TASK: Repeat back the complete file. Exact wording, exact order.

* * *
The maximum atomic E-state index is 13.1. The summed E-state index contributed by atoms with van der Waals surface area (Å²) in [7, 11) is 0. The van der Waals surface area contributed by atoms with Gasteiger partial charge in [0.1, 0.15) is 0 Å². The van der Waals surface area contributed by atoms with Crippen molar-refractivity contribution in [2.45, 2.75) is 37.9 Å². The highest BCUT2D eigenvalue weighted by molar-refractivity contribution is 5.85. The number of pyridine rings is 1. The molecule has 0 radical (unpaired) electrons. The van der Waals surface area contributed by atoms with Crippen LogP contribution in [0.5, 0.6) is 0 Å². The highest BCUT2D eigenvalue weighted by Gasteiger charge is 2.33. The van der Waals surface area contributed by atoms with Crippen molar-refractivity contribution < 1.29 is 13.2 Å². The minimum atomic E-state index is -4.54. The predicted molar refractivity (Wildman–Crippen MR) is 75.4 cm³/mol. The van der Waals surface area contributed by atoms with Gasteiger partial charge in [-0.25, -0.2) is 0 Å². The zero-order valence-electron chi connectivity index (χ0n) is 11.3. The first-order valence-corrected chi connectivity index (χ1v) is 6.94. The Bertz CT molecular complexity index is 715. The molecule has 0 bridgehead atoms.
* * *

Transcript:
The maximum atomic E-state index is 13.1. The summed E-state index contributed by atoms with van der Waals surface area (Å²) in [7, 11) is 0. The van der Waals surface area contributed by atoms with Gasteiger partial charge in [0.1, 0.15) is 0 Å². The van der Waals surface area contributed by atoms with Crippen molar-refractivity contribution in [2.45, 2.75) is 37.9 Å². The highest BCUT2D eigenvalue weighted by molar-refractivity contribution is 5.85. The number of pyridine rings is 1. The molecule has 0 radical (unpaired) electrons. The van der Waals surface area contributed by atoms with Crippen LogP contribution in [0.5, 0.6) is 0 Å². The highest BCUT2D eigenvalue weighted by Gasteiger charge is 2.33. The van der Waals surface area contributed by atoms with Crippen molar-refractivity contribution < 1.29 is 13.2 Å². The minimum atomic E-state index is -4.54. The predicted molar refractivity (Wildman–Crippen MR) is 75.4 cm³/mol. The van der Waals surface area contributed by atoms with Gasteiger partial charge in [-0.25, -0.2) is 0 Å². The zero-order valence-electron chi connectivity index (χ0n) is 11.3. The first-order valence-corrected chi connectivity index (χ1v) is 6.94. The Bertz CT molecular complexity index is 715. The molecule has 0 bridgehead atoms.